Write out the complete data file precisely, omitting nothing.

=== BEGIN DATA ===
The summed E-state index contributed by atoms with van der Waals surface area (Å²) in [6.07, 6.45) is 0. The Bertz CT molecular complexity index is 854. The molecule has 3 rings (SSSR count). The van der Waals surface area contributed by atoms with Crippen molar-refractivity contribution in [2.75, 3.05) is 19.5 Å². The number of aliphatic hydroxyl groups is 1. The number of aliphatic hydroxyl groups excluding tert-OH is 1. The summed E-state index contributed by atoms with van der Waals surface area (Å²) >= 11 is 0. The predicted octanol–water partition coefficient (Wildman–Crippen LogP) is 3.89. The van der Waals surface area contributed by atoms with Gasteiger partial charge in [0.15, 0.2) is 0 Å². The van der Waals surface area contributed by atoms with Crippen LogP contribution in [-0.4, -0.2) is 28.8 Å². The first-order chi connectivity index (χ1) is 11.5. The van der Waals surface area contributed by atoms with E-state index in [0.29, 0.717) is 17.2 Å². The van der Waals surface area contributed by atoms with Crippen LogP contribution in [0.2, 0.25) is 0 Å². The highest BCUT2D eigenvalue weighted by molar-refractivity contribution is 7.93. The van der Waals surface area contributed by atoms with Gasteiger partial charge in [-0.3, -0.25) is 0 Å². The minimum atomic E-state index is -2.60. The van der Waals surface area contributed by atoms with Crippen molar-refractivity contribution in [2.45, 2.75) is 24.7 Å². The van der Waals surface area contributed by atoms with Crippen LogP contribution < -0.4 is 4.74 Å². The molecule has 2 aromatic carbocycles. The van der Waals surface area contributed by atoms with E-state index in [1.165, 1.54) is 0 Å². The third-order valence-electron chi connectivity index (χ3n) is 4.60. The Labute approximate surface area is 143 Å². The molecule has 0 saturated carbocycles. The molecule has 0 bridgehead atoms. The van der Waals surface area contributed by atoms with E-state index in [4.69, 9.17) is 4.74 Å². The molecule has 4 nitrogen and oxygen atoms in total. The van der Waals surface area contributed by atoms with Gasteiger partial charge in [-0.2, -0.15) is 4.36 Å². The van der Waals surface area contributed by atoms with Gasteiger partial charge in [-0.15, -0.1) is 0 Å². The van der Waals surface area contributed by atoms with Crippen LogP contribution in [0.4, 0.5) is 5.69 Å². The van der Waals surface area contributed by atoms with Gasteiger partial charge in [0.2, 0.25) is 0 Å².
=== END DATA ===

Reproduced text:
The summed E-state index contributed by atoms with van der Waals surface area (Å²) in [6.07, 6.45) is 0. The Bertz CT molecular complexity index is 854. The molecule has 3 rings (SSSR count). The van der Waals surface area contributed by atoms with Crippen molar-refractivity contribution in [2.75, 3.05) is 19.5 Å². The number of aliphatic hydroxyl groups is 1. The number of aliphatic hydroxyl groups excluding tert-OH is 1. The summed E-state index contributed by atoms with van der Waals surface area (Å²) >= 11 is 0. The predicted octanol–water partition coefficient (Wildman–Crippen LogP) is 3.89. The van der Waals surface area contributed by atoms with Gasteiger partial charge in [0.15, 0.2) is 0 Å². The van der Waals surface area contributed by atoms with Crippen LogP contribution in [-0.4, -0.2) is 28.8 Å². The first-order chi connectivity index (χ1) is 11.5. The van der Waals surface area contributed by atoms with E-state index in [0.29, 0.717) is 17.2 Å². The van der Waals surface area contributed by atoms with Crippen LogP contribution in [0.2, 0.25) is 0 Å². The highest BCUT2D eigenvalue weighted by molar-refractivity contribution is 7.93. The van der Waals surface area contributed by atoms with Gasteiger partial charge in [-0.3, -0.25) is 0 Å². The minimum atomic E-state index is -2.60. The van der Waals surface area contributed by atoms with Crippen molar-refractivity contribution in [2.45, 2.75) is 24.7 Å². The van der Waals surface area contributed by atoms with Crippen LogP contribution < -0.4 is 4.74 Å². The molecule has 2 aromatic carbocycles. The van der Waals surface area contributed by atoms with E-state index in [1.165, 1.54) is 0 Å². The third-order valence-electron chi connectivity index (χ3n) is 4.60. The Labute approximate surface area is 143 Å². The molecule has 0 saturated carbocycles. The molecule has 0 bridgehead atoms. The van der Waals surface area contributed by atoms with E-state index in [4.69, 9.17) is 4.74 Å². The molecule has 4 nitrogen and oxygen atoms in total. The van der Waals surface area contributed by atoms with Gasteiger partial charge in [-0.2, -0.15) is 4.36 Å². The van der Waals surface area contributed by atoms with Gasteiger partial charge in [-0.15, -0.1) is 0 Å². The van der Waals surface area contributed by atoms with Crippen LogP contribution in [0.4, 0.5) is 5.69 Å². The van der Waals surface area contributed by atoms with Gasteiger partial charge in [0.2, 0.25) is 0 Å².